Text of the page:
When a lender approves a borrower's mortgage loan, the mortgage account appears on the borrower's credit report. This entry updates every time the borrower makes or misses a payment. If you co-signed the loan, you are just as responsible for payment as the borrower, and the entry appears on your credit report as well. Provided the borrower makes all of his mortgage payments in a timely manner, your credit scores won't suffer as a result of co-signing. If the borrower misses payments, however, the loan's entry on your credit report will also reflect these missed payments â€“ causing your credit score to suffer.
Like the co-signer, the borrower's credit report will reflect the mortgage loan and its payment history. The subsequent payments or lack thereof then serve to either improve or damage the borrower's credit scores. After the documents are signed and the loan closes, the co-signer's responsibility to the borrower ends. Thus, the co-signer's actions have no effect on the borrower's credit rating. Only the borrower and the payments he does or does not make have the ability to impact both parties' credit scores.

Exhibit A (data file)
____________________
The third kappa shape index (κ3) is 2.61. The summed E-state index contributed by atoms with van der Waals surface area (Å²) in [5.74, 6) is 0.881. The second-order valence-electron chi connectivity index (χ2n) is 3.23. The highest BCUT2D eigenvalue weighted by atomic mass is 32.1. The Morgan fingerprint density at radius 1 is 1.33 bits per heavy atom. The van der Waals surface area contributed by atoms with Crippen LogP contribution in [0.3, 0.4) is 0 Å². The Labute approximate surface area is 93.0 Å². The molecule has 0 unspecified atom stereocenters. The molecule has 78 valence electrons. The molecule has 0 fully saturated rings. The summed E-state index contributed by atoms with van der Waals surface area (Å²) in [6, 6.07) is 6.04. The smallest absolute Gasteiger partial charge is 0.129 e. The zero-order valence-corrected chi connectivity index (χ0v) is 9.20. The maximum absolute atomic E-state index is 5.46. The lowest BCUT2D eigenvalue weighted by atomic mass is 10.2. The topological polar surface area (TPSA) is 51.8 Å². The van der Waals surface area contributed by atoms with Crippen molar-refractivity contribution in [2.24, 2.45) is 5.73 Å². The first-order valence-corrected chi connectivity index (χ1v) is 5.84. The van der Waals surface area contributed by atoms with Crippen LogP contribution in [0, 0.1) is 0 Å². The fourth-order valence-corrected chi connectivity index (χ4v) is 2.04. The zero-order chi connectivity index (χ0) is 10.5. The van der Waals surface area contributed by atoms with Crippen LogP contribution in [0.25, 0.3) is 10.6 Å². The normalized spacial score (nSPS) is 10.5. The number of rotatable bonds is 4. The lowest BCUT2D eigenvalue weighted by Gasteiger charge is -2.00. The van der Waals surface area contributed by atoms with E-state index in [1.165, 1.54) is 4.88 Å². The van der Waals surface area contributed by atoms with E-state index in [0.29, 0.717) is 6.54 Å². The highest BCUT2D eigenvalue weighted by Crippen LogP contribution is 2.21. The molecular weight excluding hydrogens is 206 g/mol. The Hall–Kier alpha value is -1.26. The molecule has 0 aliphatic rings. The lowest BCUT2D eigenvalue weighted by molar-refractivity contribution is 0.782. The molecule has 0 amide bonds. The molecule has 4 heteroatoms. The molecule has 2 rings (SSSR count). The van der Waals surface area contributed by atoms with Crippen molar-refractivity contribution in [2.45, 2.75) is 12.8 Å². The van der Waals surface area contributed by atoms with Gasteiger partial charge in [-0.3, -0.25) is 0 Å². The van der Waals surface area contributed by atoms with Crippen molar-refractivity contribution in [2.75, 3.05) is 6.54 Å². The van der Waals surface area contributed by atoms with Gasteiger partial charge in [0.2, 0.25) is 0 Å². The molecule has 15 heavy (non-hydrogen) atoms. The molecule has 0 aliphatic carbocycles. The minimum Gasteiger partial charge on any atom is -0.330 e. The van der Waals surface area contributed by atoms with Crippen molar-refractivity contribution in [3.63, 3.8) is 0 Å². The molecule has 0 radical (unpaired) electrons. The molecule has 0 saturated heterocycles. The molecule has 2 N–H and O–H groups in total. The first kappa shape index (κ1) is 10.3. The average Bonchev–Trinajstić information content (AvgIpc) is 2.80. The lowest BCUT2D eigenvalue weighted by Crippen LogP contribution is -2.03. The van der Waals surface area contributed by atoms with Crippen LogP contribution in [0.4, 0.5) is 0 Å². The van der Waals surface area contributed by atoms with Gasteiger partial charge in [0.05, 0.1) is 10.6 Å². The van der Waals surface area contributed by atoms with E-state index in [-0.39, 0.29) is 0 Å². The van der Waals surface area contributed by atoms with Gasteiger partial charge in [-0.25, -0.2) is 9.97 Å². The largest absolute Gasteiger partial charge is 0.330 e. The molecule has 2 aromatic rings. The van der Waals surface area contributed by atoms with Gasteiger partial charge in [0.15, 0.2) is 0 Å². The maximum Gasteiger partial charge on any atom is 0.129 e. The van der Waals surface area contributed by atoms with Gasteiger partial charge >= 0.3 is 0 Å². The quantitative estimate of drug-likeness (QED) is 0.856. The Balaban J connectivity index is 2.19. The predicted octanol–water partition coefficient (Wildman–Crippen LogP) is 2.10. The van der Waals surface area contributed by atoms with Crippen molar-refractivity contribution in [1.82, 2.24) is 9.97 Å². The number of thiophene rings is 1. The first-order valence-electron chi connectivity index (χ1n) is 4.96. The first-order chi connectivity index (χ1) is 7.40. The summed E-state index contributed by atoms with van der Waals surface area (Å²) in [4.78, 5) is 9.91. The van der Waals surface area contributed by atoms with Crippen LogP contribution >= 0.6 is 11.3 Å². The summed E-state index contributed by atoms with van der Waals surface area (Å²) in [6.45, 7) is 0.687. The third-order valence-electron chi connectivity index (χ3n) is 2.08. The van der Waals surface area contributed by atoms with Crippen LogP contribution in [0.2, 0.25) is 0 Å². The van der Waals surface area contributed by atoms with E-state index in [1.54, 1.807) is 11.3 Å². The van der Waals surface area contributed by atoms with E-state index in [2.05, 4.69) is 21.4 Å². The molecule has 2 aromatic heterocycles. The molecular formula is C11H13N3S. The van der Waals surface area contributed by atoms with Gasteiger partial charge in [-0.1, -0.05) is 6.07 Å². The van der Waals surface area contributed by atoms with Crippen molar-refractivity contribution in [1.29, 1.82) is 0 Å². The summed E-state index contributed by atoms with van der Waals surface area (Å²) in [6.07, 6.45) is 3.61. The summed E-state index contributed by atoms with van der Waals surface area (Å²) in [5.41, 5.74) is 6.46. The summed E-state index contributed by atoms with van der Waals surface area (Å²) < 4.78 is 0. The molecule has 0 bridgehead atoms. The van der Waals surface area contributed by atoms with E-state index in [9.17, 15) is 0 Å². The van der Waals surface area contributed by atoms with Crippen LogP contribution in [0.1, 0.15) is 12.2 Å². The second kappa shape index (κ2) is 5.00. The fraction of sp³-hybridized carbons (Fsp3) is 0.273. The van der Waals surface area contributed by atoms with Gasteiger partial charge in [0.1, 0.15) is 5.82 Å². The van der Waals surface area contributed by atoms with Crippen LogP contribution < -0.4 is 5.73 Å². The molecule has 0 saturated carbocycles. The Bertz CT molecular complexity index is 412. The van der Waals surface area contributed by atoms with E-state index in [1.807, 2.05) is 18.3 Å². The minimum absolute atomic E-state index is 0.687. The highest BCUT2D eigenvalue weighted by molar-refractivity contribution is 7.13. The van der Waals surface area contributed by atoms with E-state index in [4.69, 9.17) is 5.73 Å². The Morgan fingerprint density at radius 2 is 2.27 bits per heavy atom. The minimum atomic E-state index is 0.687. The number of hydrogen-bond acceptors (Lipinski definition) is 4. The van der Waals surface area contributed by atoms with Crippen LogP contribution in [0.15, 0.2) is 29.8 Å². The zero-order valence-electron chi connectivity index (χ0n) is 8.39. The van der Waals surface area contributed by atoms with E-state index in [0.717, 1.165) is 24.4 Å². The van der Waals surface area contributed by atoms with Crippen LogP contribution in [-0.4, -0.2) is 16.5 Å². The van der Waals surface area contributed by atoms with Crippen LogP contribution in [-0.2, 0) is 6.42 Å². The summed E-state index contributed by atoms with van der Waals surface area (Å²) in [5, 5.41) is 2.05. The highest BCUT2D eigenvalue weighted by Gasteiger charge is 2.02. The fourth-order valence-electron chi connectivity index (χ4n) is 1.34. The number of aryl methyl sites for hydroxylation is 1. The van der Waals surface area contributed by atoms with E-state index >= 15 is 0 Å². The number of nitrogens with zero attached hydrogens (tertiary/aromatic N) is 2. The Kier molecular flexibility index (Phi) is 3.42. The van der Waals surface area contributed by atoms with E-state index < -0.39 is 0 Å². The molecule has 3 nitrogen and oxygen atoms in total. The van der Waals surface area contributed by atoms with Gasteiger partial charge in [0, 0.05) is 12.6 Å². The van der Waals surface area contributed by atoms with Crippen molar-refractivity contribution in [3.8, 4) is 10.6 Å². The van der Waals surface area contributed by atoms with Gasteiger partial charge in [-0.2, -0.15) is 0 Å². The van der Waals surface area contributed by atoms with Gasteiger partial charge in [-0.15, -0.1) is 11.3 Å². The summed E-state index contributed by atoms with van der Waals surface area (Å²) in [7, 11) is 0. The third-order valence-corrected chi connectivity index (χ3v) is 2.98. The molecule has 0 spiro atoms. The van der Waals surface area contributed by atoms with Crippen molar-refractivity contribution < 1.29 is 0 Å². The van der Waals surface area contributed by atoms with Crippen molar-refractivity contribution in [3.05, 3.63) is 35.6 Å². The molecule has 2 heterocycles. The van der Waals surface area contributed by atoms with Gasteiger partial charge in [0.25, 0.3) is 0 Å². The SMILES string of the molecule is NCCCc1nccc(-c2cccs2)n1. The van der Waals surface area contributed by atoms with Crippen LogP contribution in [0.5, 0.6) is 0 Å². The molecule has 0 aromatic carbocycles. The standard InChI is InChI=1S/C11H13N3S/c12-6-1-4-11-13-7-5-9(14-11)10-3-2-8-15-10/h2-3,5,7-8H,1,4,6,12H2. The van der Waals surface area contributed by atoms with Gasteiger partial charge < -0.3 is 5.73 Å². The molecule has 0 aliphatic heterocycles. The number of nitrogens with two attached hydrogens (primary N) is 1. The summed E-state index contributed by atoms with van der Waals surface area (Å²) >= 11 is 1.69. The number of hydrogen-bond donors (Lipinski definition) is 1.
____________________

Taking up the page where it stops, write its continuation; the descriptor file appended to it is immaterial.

If you act as a co-signer, having the borrower's mortgage loan appear on your credit report can threaten your future purchasing power. If, for example, you apply for your own mortgage in the future, your mortgage lender would review your credit and include the borrower's home loan as one of your financial obligations. The additional obligation reduces the amount you qualify to borrow.
As the co-signer, you must cover the mortgage balance if the borrower stops making payments. If you cannot make the mortgage payments, the lender will foreclose on the home. Because the mortgage loan appears on your credit report, any resulting foreclosure will as well. A foreclosure deals your credit rating a significant blow and can cost your score anywhere from 100 to 300 points.
It is a common misconception that all credit entries vanish after seven years. Although federal law dictates that the majority of negative entries must not remain on your credit report for longer than seven years, accounts that are open and current â€“ such as the mortgage loan you co-signed â€“ will remain a part of your credit history until ten years after the borrower pays off the mortgage, refinances or sells the home. If the borrower loses the home to foreclosure, the mortgage account becomes a negative, rather than positive, entry. As such, the credit bureaus will remove it after seven years.
source : http://homeguides.sfgate.com/can-cosigner-home-purchase-affect-credit-scores-50839.html